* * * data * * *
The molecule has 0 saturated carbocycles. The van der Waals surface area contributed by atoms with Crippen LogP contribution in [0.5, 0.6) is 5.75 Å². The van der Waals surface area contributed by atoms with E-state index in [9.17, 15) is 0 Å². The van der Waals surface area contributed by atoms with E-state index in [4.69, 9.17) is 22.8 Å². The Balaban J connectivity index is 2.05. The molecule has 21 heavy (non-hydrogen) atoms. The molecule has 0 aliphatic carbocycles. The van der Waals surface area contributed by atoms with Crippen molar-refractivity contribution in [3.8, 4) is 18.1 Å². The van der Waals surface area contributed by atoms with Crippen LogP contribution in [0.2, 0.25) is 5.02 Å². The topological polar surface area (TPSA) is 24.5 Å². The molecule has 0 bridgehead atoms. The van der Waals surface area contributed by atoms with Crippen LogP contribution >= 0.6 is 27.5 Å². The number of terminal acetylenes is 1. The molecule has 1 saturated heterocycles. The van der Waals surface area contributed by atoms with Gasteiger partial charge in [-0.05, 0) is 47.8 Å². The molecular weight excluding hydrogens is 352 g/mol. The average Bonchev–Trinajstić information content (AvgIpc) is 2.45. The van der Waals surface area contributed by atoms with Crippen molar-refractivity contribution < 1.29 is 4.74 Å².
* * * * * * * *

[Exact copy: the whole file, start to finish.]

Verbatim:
The molecule has 0 saturated carbocycles. The van der Waals surface area contributed by atoms with Crippen LogP contribution in [0.5, 0.6) is 5.75 Å². The van der Waals surface area contributed by atoms with E-state index in [9.17, 15) is 0 Å². The van der Waals surface area contributed by atoms with E-state index in [4.69, 9.17) is 22.8 Å². The Balaban J connectivity index is 2.05. The molecule has 21 heavy (non-hydrogen) atoms. The molecule has 0 aliphatic carbocycles. The van der Waals surface area contributed by atoms with Crippen molar-refractivity contribution in [3.8, 4) is 18.1 Å². The van der Waals surface area contributed by atoms with Crippen LogP contribution in [0.2, 0.25) is 5.02 Å². The topological polar surface area (TPSA) is 24.5 Å². The molecule has 0 bridgehead atoms. The van der Waals surface area contributed by atoms with Crippen LogP contribution >= 0.6 is 27.5 Å². The number of terminal acetylenes is 1. The molecule has 1 saturated heterocycles. The van der Waals surface area contributed by atoms with Gasteiger partial charge in [-0.05, 0) is 47.8 Å². The molecular weight excluding hydrogens is 352 g/mol. The average Bonchev–Trinajstić information content (AvgIpc) is 2.45. The van der Waals surface area contributed by atoms with Crippen molar-refractivity contribution < 1.29 is 4.74 Å².